The Plaxall Gallery was as logical a place as any for Monday night’s meeting dealing with the redevelopment of the Long Island City waterfront.

The meeting was the third in recent weeks by Your LIC, a consortium of developers and major landowners tasked by the city to reimagine what the historically industrial area on and around Anable Basin could become as a new part of their community based on public input.

Monday’s was geared toward the creation and use of public space, with many people saying an effort must be made to protect and nurture LIC’s arts community.

The gallery houses artists exhibits and has a handful of studios, and serves as a hub for the umbrella group Long Island City Artists. It was made possible in 2016 when the Plaxall family lent space for it to begin and thrive.

Plaxall along with TF Cornerstone, L&L MAG and Simon Baron Development make up Your LIC. The group was formed at the behest of the City Council after Amazon pulled out of an agreement for a massive headquarters complex in LIC last February.

The information being collected will be used in guiding the rezoning for future development.

Among the criticisms of opponents of major redevelopment is the one that any new luxury apartments would drive up property values, making it impossible for lower-income residents to stay or move in.

But the same fear was expressed by the numerous residents who said any project should devote a significant amount of indoor and outdoor space to the arts.

“This gallery exists because the Plaxall family donated 12,000 square feet,” Edjo Wheeler, artistic director of the gallery, told the crowd of well over 100 people.

“The question is whether the arts can survive gentrification,” he said.

The meeting once again was led by the Rev. Bishop Mitchell Taylor and Gail Mellow, former president of LaGuardia Community College.

“What would the community need as an opportunity to help us live better?” Mellow asked the crowd to consider before all broke off into groups.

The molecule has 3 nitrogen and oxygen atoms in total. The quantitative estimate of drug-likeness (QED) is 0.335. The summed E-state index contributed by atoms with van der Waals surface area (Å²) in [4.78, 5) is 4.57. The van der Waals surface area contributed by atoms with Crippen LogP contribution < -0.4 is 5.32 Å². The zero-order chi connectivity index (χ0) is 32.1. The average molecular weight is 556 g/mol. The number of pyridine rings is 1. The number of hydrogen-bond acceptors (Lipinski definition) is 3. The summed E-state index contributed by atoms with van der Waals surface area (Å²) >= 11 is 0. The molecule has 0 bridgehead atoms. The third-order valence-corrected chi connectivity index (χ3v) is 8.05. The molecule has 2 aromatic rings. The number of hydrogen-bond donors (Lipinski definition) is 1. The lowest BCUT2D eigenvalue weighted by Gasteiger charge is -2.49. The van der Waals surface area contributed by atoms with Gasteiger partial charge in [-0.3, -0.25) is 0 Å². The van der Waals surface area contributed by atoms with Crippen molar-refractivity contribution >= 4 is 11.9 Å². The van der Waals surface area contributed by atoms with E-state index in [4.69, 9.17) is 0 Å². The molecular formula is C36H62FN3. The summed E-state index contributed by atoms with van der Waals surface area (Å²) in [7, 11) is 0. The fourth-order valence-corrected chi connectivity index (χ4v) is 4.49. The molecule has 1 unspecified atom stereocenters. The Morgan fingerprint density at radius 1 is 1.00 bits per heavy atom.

As for the substance of the meeting, residents held tabletop miniworkshops in groups of six to 10 to offer their opinions on how to proceed in three areas: cultural organizations and opportunities; schools and other educational facilities; and sites for health and fitness and social services.

Each group had a map of existing facilities within the 28-acre area under study, and a blank map on the table where participants could brainstorm just where they wanted a new high school; a kayak launch or outdoor art site, something like the Noguchi Garden Museum.

Those examining education offered requests such as a new high school or middle school, district schools as opposed to specialty sites; afterschool opportunities and places for vocational training; entrepreneurial instruction; and training and business incubators.

One of the largest and most intriguing parcels in the area is a massive building owned by the city’s Department of Education. Mellow said that despite what any residents might like to propose for the site, the DOE would have the last word.

But a group of residents who oppose development on the sites and want to create parks and open space instead said they are fearful that the DOE building might be squandered.

“This is a public building owned by the public,” one woman said. “I’d hate to have the city sell it to a private developer for $1.”

Desired recreation opportunities included water activities ranging from a public pool to facilities for boating and kayaking and a youth sports complex.

One resident suggested the public pool might be coupled with a gym and auditorium space to offset the number of schools in the area that lack one or both.

Lenny Banovez, artistic director of the Titan Theater Co., echoed Wheeler’s earlier call for reasonably priced art facilities and studios.

“We don’t need it to be free,” Banovez said. “But we do need it to be affordable.”

One woman addressing the crowd said the consideration also should extend to youth arts programming.

“We want the Arts and Cultural League to rock as much as Little League,” she said.

A fourth workshop to discuss neighborhood planning is slated for an unspecified date in February, with the possibility of a fifth meeting discussed Monday night.